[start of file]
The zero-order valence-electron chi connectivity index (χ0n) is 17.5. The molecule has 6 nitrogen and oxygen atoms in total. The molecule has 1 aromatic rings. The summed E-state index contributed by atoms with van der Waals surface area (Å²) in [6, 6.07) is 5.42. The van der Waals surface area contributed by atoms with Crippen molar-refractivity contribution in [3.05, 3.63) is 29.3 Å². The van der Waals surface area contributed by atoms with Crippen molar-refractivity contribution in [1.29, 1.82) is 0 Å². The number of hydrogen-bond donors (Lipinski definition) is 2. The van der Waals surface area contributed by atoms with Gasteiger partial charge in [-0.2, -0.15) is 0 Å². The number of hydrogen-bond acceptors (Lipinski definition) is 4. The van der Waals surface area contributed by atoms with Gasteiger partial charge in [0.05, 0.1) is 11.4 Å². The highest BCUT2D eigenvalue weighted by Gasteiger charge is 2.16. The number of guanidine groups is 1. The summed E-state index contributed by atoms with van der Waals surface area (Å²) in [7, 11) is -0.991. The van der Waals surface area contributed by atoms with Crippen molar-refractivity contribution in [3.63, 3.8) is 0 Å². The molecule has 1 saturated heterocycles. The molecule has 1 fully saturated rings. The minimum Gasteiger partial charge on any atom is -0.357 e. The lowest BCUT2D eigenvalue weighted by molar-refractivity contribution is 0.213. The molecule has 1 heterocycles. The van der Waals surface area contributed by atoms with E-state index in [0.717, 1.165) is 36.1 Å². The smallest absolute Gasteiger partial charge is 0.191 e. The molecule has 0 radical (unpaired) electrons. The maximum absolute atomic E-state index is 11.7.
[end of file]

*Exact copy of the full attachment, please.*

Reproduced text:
The zero-order valence-electron chi connectivity index (χ0n) is 17.5. The molecule has 6 nitrogen and oxygen atoms in total. The molecule has 1 aromatic rings. The summed E-state index contributed by atoms with van der Waals surface area (Å²) in [6, 6.07) is 5.42. The van der Waals surface area contributed by atoms with Crippen molar-refractivity contribution in [3.05, 3.63) is 29.3 Å². The van der Waals surface area contributed by atoms with Crippen molar-refractivity contribution in [1.29, 1.82) is 0 Å². The number of hydrogen-bond donors (Lipinski definition) is 2. The van der Waals surface area contributed by atoms with Gasteiger partial charge in [-0.2, -0.15) is 0 Å². The number of hydrogen-bond acceptors (Lipinski definition) is 4. The van der Waals surface area contributed by atoms with Gasteiger partial charge in [0.05, 0.1) is 11.4 Å². The highest BCUT2D eigenvalue weighted by Gasteiger charge is 2.16. The number of guanidine groups is 1. The summed E-state index contributed by atoms with van der Waals surface area (Å²) in [7, 11) is -0.991. The van der Waals surface area contributed by atoms with Crippen molar-refractivity contribution in [3.63, 3.8) is 0 Å². The molecule has 1 saturated heterocycles. The molecule has 1 fully saturated rings. The minimum Gasteiger partial charge on any atom is -0.357 e. The lowest BCUT2D eigenvalue weighted by molar-refractivity contribution is 0.213. The molecule has 1 heterocycles. The van der Waals surface area contributed by atoms with E-state index in [0.717, 1.165) is 36.1 Å². The smallest absolute Gasteiger partial charge is 0.191 e. The molecule has 0 radical (unpaired) electrons. The maximum absolute atomic E-state index is 11.7.